June 09, 2020


Barry Cooper

Because of what Jesus Christ has done, death and darkness are on borrowed time. Today, Barry Cooper delivers the best news that we can ever hear.


Florida has apparently decided that you can have too many seasons. Better to keep things simple, and just have one. Even the license plates are a constant reminder: “FLORIDA,” they say; “ENDLESS SUMMER.”

At the risk of sounding ungrateful about having to wear sunblock the entire year round, one of the things I loved best about England was winter becoming spring.

Just when you thought you were right in the dead of winter, when even the daylight struggled to get out of bed, when going outside took as much preparation as an astronaut preparing to step outside his lunar module, you’d suddenly notice something that wasn’t there the day before. There, poking through the snow, was a flower—a snowdrop.

There’s something very subversive about the snowdrop. It’s tiny, the petals are almost invisible against the snow, and yet it looks up at you and says: “You see all this dead, cold darkness? It’s finished. I overcame the dead, cold earth. And I’m only the first. I’m just the beginning.”

The snowdrop, I think, is like the gospel. It’s the announcement that death and darkness is on borrowed time. It says that life has already entered the world, almost unseen, and has begun to restore and renew all creation.

Our English word gospel comes from the Old English godspell: god meaning “good,” and spell meaning “news.” So, gospel means “good news.” So good, in fact, that if you think the gospel is anything less than the best news you have ever heard, or ever could hear, then you can be certain that you have not yet understood it.

The first four books of the New Testament—Matthew, Mark, Luke, and John—are known as “Gospels” because all four of them contain this good news: the good news about who Jesus is and what He came to do.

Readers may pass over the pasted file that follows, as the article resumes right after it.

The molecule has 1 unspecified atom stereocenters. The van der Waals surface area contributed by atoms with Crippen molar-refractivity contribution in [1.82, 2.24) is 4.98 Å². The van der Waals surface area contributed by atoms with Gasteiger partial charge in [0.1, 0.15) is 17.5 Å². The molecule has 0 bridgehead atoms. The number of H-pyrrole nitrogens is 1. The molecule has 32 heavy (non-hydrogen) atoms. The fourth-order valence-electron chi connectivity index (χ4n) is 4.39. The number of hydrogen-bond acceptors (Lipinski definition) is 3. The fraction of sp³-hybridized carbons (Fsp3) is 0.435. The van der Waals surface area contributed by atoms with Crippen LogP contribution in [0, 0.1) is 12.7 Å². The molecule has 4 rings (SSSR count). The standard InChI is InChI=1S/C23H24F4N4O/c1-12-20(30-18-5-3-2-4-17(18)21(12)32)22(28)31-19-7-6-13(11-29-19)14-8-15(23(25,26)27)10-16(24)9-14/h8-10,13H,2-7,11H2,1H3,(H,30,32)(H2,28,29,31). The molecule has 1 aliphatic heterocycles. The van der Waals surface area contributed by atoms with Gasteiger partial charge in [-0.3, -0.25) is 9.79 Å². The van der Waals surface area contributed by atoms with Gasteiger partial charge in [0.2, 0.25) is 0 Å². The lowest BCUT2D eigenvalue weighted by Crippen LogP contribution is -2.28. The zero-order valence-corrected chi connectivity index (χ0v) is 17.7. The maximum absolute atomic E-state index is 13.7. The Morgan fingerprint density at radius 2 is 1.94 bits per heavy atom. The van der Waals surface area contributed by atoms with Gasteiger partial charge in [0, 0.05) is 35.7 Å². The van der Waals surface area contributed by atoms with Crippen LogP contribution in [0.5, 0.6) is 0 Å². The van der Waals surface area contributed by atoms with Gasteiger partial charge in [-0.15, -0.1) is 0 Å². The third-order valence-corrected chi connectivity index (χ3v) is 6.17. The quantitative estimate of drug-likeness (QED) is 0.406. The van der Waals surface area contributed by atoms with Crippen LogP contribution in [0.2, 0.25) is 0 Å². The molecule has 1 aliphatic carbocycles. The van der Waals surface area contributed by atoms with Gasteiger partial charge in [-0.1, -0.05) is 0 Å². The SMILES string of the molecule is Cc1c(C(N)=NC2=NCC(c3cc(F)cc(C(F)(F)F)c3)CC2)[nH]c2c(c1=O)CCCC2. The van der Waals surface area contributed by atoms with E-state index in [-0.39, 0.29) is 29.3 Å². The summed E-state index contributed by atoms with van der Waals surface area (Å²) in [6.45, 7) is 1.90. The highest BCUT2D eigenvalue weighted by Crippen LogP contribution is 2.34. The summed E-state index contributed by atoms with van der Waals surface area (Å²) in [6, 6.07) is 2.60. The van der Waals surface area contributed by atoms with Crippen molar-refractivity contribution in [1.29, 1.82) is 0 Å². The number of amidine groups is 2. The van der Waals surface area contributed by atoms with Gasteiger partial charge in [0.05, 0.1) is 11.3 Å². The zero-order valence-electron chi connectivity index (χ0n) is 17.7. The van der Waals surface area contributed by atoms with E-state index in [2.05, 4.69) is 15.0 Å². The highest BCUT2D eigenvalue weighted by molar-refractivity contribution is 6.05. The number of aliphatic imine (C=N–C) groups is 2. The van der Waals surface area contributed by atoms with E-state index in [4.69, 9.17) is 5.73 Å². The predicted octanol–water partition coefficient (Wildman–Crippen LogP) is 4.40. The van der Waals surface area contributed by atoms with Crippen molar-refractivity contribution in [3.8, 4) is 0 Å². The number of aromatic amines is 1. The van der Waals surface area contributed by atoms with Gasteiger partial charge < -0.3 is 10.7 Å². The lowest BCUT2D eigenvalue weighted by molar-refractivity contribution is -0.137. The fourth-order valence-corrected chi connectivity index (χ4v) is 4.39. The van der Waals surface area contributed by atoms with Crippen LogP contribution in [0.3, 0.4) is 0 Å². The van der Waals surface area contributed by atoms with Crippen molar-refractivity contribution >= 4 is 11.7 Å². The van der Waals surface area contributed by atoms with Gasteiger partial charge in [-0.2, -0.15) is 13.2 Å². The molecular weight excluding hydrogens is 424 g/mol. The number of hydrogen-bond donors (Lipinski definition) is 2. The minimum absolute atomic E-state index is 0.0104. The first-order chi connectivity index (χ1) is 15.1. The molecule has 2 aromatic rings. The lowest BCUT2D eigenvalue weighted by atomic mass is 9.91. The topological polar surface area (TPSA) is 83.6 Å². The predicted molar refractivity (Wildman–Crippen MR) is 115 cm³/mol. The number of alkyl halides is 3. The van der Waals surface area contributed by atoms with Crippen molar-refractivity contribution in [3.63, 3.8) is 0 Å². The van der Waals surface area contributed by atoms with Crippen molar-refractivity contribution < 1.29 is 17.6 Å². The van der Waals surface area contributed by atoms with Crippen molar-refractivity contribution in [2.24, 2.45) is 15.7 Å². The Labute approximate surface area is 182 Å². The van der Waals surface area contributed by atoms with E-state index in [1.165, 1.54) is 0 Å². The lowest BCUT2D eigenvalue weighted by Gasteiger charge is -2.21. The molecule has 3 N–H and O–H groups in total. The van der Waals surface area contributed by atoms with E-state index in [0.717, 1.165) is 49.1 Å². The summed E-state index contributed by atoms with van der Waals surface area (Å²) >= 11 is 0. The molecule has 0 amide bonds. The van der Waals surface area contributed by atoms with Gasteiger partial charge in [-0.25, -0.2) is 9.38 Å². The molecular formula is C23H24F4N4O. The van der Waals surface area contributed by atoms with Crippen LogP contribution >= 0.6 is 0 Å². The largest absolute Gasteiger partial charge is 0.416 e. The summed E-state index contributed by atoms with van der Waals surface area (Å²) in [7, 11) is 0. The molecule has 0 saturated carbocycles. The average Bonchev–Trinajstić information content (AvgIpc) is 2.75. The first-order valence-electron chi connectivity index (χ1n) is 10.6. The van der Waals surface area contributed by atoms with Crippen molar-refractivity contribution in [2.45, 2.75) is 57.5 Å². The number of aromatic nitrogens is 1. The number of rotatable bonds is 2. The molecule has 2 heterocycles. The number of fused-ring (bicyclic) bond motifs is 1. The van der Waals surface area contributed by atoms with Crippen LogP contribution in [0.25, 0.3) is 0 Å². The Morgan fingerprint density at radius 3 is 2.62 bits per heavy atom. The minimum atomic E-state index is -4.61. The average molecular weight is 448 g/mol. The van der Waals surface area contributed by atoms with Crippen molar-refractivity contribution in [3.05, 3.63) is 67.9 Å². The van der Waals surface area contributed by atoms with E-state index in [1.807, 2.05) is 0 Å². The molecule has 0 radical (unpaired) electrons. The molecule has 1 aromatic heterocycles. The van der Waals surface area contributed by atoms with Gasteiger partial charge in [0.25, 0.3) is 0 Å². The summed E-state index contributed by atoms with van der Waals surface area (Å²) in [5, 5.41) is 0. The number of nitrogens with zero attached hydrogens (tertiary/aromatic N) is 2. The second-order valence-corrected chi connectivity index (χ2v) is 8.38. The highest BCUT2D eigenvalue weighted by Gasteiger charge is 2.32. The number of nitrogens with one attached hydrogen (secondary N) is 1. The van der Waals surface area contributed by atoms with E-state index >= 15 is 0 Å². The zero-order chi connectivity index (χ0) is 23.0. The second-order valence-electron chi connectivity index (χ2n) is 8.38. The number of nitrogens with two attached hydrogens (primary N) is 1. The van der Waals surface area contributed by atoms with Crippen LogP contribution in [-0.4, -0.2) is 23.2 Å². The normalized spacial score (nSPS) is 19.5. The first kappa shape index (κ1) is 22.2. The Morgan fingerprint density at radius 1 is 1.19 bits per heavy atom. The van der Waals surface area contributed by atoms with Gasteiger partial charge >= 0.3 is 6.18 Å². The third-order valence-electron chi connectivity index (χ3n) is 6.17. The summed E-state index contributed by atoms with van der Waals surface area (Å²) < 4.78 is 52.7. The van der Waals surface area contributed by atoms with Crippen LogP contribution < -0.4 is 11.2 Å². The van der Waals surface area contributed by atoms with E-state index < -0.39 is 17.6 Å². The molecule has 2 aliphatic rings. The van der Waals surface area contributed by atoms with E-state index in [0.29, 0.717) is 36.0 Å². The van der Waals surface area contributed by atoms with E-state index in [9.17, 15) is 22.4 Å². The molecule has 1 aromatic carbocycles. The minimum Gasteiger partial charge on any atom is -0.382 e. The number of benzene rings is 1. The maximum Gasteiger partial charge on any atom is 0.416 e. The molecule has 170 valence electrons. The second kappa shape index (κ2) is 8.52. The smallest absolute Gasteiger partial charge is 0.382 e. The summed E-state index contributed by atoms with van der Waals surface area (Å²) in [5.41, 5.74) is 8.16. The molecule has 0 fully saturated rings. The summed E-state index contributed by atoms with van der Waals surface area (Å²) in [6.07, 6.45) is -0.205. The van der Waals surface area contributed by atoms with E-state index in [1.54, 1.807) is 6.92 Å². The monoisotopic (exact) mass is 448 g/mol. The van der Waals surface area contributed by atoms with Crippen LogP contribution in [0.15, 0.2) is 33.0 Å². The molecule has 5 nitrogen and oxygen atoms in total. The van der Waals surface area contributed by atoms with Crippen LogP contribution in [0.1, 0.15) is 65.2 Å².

Specifically: it’s the good news that Jesus is the Christ, the Messiah, the Son of God, the Savior of sinners. He is none other than the second person of the Godhead entering the world in order to restore light and life.

As you read the Gospels, you see that Jesus lived a life that was perfect. No one has ever lived like Jesus did, and that’s because no one can. But Jesus lived a life that was perfectly without sin, and He did that so that His lifetime of perfect obedience to God could be credited, freely, to you.

Read on in the Gospels, and you’ll see that Jesus died on a Roman cross “as a ransom for many” (to use Jesus’ own words). That means that He died in order to release people from the condemnation that their sin deserves.

Read on, and you’ll see that Jesus was then resurrected from death to demonstrate—visually, graphically—that He has overcome the power of evil and death, not only in you but also in all creation.

As with the fullness of spring finally manifesting itself after the first appearance of the snowdrop, it will certainly take a while for darkness and death to be fully and visibly swallowed up by light and life, but Jesus’ life, death, and resurrection two thousand years ago show that that day is coming, just as surely as spring follows winter.

Jesus Christ, according to His own promise, will publicly and unmistakably return to complete the overthrow of this winter that has lasted almost as long as recorded history.

That is the gospel. The good news.

Or is it? When you hear all that, does it strike you as good news? Have you felt in your own bones, the biting cold of your own sin, and seen, all around you, the inescapability of death?

And having seen that, have you seen, in the gospel, life and light entering the world? Have you gladly turned away from the darkness and gladly embraced Jesus as your life, your light, your only hope of resurrection from death and rescue from condemnation?

A snowdrop isn’t merely an announcement that life is coming. It is life in itself. In the same way, Jesus doesn’t just announce the gospel. He Himself is the gospel. His perfect life, atoning death, and resurrection have the power to save because of who He is: the God-man, entering the world in order to bring light and life.

It is as if He says: “You see all this dead, cold darkness? It’s finished. I overcame it. And I’m only the first. I’m just the beginning.”